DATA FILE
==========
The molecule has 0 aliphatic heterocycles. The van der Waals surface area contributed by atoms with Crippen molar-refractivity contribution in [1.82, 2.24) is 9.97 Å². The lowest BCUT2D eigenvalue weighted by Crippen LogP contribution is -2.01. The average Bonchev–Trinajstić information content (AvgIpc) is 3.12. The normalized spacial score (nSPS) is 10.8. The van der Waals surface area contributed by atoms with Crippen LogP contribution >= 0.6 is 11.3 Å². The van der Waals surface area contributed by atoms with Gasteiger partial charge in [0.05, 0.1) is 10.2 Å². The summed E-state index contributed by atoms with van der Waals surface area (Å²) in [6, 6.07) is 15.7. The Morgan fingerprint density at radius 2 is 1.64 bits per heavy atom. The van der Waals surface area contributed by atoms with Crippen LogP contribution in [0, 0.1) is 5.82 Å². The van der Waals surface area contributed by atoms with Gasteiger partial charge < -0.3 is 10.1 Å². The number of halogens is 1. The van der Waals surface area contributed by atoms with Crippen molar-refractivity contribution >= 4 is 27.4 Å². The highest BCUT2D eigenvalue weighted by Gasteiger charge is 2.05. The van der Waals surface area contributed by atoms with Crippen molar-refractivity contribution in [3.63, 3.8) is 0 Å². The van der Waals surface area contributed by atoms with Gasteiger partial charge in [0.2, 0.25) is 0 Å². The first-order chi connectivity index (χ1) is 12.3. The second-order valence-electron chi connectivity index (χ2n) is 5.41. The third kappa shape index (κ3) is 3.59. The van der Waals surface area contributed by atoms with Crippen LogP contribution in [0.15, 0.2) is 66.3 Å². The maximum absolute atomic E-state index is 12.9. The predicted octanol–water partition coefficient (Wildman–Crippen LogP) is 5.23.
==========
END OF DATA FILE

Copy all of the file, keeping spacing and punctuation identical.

The molecule has 0 aliphatic heterocycles. The van der Waals surface area contributed by atoms with Crippen molar-refractivity contribution in [1.82, 2.24) is 9.97 Å². The lowest BCUT2D eigenvalue weighted by Crippen LogP contribution is -2.01. The average Bonchev–Trinajstić information content (AvgIpc) is 3.12. The normalized spacial score (nSPS) is 10.8. The van der Waals surface area contributed by atoms with Crippen LogP contribution >= 0.6 is 11.3 Å². The van der Waals surface area contributed by atoms with Gasteiger partial charge in [0.05, 0.1) is 10.2 Å². The summed E-state index contributed by atoms with van der Waals surface area (Å²) in [6, 6.07) is 15.7. The Morgan fingerprint density at radius 2 is 1.64 bits per heavy atom. The van der Waals surface area contributed by atoms with Crippen LogP contribution in [0, 0.1) is 5.82 Å². The van der Waals surface area contributed by atoms with Gasteiger partial charge < -0.3 is 10.1 Å². The number of halogens is 1. The van der Waals surface area contributed by atoms with Crippen molar-refractivity contribution >= 4 is 27.4 Å². The highest BCUT2D eigenvalue weighted by Gasteiger charge is 2.05. The van der Waals surface area contributed by atoms with Crippen molar-refractivity contribution in [3.63, 3.8) is 0 Å². The van der Waals surface area contributed by atoms with Gasteiger partial charge in [0.2, 0.25) is 0 Å². The first-order chi connectivity index (χ1) is 12.3. The second-order valence-electron chi connectivity index (χ2n) is 5.41. The third kappa shape index (κ3) is 3.59. The van der Waals surface area contributed by atoms with Crippen LogP contribution in [0.15, 0.2) is 66.3 Å². The maximum absolute atomic E-state index is 12.9. The predicted octanol–water partition coefficient (Wildman–Crippen LogP) is 5.23.